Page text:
It was 2016. Gayla Land, a Regions Bank branch manager in Dothan, was serving a customer. But Land knew she could give better service.

The customer had severe hearing loss. For Land, communicating with him was a challenge.

“I felt there was something missing. It frustrated me,” she said. “I could only provide what I could write down. I couldn’t share the information in his approved language.”

Motivated to do more, Land enrolled in American Sign Language classes at the Alabama Institute for the Deaf and Blind. The nonprofit program provides comprehensive education, rehabilitation and other services for people of all ages who are deaf, blind or multidisabled. Family members receive training, too.

“I fell in love with the deaf community and the language itself,” Land said. “Then I told the school, ‘Let’s make a partnership to have them come into the branch for financial education seminars,’ and they agreed.”

Land began teaching a series of lessons that cover money management, retirement, identity theft and fraud prevention. Her first group graduated this year.

“They feel more confident in their ability to make financial decisions, and I learn something new every time they are with me.” Land said.

Heralding her journey as a financial education advocate for the hearing-impaired, Regions presented Land with the Better Life Award on Wednesday. The award is the top honor given to a Regions associate for outstanding dedication and job performance and exemplary involvement and commitment to the community.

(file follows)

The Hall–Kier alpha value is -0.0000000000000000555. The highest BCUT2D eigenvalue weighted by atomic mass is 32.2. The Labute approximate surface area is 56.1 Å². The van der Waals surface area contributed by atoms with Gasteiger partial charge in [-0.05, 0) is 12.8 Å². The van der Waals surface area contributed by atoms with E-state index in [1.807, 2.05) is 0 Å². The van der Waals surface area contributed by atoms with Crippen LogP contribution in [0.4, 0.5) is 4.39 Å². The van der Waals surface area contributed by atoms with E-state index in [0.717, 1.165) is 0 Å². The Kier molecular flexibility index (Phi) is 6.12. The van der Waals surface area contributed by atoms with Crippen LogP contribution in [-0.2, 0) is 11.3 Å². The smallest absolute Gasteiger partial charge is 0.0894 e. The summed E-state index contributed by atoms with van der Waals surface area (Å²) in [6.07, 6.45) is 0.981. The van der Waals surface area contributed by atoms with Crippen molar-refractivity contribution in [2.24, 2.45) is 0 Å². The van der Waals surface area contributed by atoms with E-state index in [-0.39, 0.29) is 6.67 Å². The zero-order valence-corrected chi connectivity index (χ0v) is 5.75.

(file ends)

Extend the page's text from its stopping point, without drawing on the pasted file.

In addition to the Better Life Award, Regions donates $1,000 in the name of the recipient to a nonprofit organization of the winner’s choice. Land chose Alabama Institute for the Deaf and Blind.

“They do great work providing skills and education to the deaf and blind communities,” Land said. “I know they will make great use of the money to provide for those families.”

Meanwhile, Land plans to sharpen her ASL fluency by taking advanced classes. She urges others to learn the language as well.

“Don’t be fearful or feel judged. Just try to learn. Even if it’s just one new word every day,” she said. “Your eyes will be opened to a new perspective, and you’ll be embraced by the deaf community because you tried.”

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